Rafale: Explained, can RTI override the Official Secrets Act?
New Delhi, Mar 07: The Union Government while advancing arguments in the Rafale review plea at the Supreme Court said that documents linked to the deal were stolen from the defence ministry.
Attorney General K K Venugopal while making submissions sad that the newspapers that published the files may have violated the Official Secrets Act. Opposing the petitioners argued that the Right to Information Act overrides the Official Secrets Act.
Does the Right to Information Act override the Official Secrets Act? Let us examine.
What is the Official Secrets Act of 1923:
It is a colonial law that has carried on since the British rule and states that actions which involve helping an enemy state against India is actionable. Further it states that a person cannot approach, inspect or even pass over a prohibited government site or area.
Section 2 of the AAct states that if any person for purpose prejudicial to the safety or interests of the state, obtains, collets, records, publishes or communicates to any person any secret official code, he or she shall be punishable with imprisonment up to fourteen years.
The AG said that the documents on the basis of which the report was published was based on stolen files from the MoD. Hence it qualified as an offence under the Act. While he said that the government probe is underway, he however added that no FIR had been registered so far.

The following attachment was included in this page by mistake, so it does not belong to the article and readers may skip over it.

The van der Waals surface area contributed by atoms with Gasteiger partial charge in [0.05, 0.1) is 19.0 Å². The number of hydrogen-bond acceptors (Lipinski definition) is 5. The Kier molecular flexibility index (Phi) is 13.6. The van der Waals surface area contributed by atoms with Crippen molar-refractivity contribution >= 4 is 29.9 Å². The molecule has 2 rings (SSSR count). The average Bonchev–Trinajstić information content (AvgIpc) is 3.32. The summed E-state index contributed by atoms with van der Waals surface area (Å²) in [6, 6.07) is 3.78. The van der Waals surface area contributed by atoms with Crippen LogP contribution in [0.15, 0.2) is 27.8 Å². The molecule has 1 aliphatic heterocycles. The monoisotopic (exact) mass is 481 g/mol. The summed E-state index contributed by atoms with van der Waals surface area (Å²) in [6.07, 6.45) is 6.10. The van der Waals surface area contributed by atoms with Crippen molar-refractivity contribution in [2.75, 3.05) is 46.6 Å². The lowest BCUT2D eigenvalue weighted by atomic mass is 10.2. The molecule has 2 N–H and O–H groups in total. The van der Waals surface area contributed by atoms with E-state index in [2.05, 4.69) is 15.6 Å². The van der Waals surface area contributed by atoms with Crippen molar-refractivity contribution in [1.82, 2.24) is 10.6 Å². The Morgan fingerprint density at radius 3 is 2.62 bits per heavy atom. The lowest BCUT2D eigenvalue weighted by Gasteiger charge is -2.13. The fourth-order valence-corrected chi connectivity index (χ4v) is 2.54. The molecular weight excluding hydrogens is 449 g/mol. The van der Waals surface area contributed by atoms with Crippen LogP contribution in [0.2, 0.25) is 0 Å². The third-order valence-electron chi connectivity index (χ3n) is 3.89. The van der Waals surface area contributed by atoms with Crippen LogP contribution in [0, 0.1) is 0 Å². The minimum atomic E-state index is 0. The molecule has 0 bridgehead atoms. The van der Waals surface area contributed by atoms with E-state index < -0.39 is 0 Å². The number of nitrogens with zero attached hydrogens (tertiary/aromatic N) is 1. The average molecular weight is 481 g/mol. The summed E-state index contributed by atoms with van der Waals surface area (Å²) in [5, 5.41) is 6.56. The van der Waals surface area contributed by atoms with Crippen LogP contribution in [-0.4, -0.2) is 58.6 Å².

The Whistleblower Protection Act:
Petitioner, Arun Shourie told the court that in the Coalgate and 2G scam cases, he had taken documents from a whistleblower. The Act protects whistleblowers making disclosures in public interest related to an act of corruption, misuse of power, criminal offence by a public servant.
The petitioners also cited a 2013 judgment of the Supreme Court in which it was held that the identity of a whistleblower can never be revealed to the accused facing prosecution under the Prevention of Corruption Act.
Does Right to Information Act override OSA?
The petitioners while arguing that the RTI Act overrides the OSA said that under Section 8(2) of the Act it is stated, ' notwithstanding anything in the OSA, not any exemptions permissible in accordance with sub section (1), a public authority may allow access to information, if public interest in disclosure outweighs the harm to the protected interests.
Further it also states that in case of a clash with the OSA, public interest would prevail.
However under Section 6 of the OSA, information from any government office is considered to be official information. Hence such information can be used to override requests made under the RTI Act.